26.05.2022 21:18 h

Qatar braces for 200,000 daily World Cup air passengers

Qatar will only let football fans with match tickets enter the Gulf state during the World Cup tournament, officials said Thursday as they announced that scores of shuttle flights would bring in thousands of fans each day from neighbouring countries.

Facing growing pressure to cope with the four-week football tournament, Qatar Airways chief executive Akbar Al Baker said the national airline would halt some routes to countries not involved in the 32-nation tournament during the tournament and reduce others.

Baker, who is also tourist minister, said Qatar's Hamad International Airport and the older Doha International Airport would double capacity so that they can process more than 200,000 people a day.

The tiny state is desperately trying to find rooms for the 1.4 million predicted visitors and a top World Cup organising committee official said only fans with tickets would be allowed in during the four weeks from November 21.

Fans will have to get a special pass, a Haya card, to enter the country and stadiums. They will need a match ticket to get the pass.

Saeed Al-Kuwari, director of the Haya digital platform for the organisers, the Supreme Committee for Delivery and Legacy, told AFP: "The only people who will enter the country during the tournament are holders of the Haya digital card."

Qataris and legal residents will also be able to enter but authorities have yet to announce how business people will be processed.

Baker announced that Saudia, Kuwait Airways, flydubai and Oman Air will organise more than 160 daily flights from November 20 to bring supporters on one-day trips to see matches.

Officials estimate that more than 20,000 fans could come in each day on the shuttles.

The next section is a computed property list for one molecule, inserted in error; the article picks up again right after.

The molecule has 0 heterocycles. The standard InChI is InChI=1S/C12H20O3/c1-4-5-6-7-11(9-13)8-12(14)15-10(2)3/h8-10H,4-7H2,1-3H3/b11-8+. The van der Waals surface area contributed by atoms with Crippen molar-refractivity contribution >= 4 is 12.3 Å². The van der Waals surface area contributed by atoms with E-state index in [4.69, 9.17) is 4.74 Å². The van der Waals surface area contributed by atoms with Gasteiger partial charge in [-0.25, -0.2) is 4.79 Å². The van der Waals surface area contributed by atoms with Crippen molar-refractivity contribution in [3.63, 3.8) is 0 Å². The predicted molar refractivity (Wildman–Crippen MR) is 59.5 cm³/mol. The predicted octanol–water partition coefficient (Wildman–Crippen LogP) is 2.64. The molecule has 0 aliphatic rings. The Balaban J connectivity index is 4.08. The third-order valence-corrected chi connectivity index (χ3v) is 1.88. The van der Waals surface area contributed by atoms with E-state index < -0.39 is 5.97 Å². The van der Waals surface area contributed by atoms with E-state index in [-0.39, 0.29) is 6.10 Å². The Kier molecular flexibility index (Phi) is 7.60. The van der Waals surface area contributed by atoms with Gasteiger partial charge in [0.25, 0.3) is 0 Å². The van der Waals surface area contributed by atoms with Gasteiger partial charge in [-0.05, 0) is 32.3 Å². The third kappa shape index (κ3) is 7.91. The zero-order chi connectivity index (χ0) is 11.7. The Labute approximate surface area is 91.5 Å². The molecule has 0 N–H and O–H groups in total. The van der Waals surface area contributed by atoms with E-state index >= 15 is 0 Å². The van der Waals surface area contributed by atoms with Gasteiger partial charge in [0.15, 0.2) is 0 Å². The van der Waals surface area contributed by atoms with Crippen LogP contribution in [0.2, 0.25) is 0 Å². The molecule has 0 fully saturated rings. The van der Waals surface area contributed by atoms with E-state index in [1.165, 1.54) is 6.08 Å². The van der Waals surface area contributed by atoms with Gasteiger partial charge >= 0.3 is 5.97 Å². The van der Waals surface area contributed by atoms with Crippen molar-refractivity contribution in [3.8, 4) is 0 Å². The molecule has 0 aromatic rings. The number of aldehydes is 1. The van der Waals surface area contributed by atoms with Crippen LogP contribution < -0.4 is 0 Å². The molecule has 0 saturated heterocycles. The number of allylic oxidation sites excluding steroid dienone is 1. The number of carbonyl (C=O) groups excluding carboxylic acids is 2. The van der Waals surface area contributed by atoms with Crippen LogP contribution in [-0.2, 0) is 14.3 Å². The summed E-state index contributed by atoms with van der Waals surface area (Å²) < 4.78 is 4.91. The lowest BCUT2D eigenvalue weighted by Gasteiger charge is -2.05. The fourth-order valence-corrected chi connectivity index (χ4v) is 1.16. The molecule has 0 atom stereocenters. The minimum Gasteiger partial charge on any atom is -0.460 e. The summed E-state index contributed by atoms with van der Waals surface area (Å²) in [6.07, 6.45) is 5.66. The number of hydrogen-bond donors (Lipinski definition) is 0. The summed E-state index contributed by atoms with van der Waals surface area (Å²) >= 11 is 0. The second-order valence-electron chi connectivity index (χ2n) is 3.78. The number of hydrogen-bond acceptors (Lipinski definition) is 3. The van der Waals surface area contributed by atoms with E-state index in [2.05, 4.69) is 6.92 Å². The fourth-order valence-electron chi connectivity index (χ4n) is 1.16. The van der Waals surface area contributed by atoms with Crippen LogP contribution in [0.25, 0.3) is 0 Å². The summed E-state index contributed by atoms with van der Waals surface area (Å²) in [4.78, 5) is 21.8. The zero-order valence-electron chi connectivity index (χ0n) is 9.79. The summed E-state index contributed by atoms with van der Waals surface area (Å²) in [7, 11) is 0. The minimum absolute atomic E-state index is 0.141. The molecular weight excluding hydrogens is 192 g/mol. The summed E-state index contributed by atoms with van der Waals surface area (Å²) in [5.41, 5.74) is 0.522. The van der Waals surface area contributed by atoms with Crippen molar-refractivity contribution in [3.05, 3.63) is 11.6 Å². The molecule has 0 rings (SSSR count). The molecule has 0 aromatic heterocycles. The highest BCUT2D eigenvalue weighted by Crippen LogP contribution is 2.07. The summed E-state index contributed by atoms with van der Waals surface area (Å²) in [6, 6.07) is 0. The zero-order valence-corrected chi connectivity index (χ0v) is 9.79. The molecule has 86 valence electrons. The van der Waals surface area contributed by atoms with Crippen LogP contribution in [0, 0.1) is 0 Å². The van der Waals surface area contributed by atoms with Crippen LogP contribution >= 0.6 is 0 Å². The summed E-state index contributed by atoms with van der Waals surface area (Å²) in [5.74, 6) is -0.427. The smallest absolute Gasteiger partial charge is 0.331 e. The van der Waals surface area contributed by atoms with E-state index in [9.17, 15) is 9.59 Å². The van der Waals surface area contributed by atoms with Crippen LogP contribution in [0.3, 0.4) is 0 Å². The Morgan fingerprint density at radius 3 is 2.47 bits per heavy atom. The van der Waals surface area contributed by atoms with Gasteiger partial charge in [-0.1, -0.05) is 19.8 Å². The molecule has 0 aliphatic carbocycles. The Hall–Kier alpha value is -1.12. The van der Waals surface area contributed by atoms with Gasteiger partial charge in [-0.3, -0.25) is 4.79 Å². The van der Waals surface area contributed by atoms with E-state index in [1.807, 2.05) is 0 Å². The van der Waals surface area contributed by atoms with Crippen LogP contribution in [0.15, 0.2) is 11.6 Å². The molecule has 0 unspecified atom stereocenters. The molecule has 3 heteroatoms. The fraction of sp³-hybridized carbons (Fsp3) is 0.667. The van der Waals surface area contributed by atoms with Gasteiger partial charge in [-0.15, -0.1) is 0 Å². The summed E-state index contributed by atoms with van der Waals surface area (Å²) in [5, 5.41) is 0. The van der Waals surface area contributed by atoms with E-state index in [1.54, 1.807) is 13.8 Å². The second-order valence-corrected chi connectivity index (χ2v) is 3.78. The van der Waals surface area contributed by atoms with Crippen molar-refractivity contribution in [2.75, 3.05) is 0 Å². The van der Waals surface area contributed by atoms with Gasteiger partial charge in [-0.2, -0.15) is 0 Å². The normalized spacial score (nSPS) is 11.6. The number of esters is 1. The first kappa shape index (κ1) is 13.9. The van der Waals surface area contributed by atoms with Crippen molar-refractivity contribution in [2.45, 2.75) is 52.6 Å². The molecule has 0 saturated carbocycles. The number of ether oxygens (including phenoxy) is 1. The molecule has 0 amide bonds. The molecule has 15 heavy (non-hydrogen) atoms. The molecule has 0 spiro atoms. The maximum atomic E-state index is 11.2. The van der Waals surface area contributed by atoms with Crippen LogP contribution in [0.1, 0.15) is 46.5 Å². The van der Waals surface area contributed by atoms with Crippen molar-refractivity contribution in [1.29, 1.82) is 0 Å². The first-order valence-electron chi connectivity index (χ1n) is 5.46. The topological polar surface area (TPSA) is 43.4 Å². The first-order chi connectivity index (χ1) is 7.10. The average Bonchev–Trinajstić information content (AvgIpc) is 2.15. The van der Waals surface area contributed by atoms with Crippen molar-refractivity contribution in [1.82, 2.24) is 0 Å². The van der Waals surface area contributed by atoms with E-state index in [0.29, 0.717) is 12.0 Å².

Saudia chief executive Ibrahim Koshy said his airline would run at least 30 daily round trip flights from the cities of Riyadh and Jeddah, that could carry 10,000 fans.

Flydubai would operate at least 30 return flights, Kuwait Airways 10 and Oman Air 24, Baker said.

All flights would be reserved for fans with World Cup tickets who would go through a special booking that Baker promised would provide a "seamless" immigration and security processing as though they were entering on a domestic flight.

Baker said Qatar's civil aviation authorities were increasing airspace capacity so that the three runways at Hamad airport could operate "continuously" during the World Cup.

He said Qatar Airways would cut flights to destinations that are "irrelevant" to the World Cup, so that it could increase flights to countries taking part.

Some 70 percent of Qatar Airways regular flights would see their times changed so that extra flights can be organised.

The airports would have to handle extra charter flights and airlines that have asked to establish regular lines because of the World Cup.

He said "state of the art immigration systems" would be introduced to speed up the arrival of international passengers.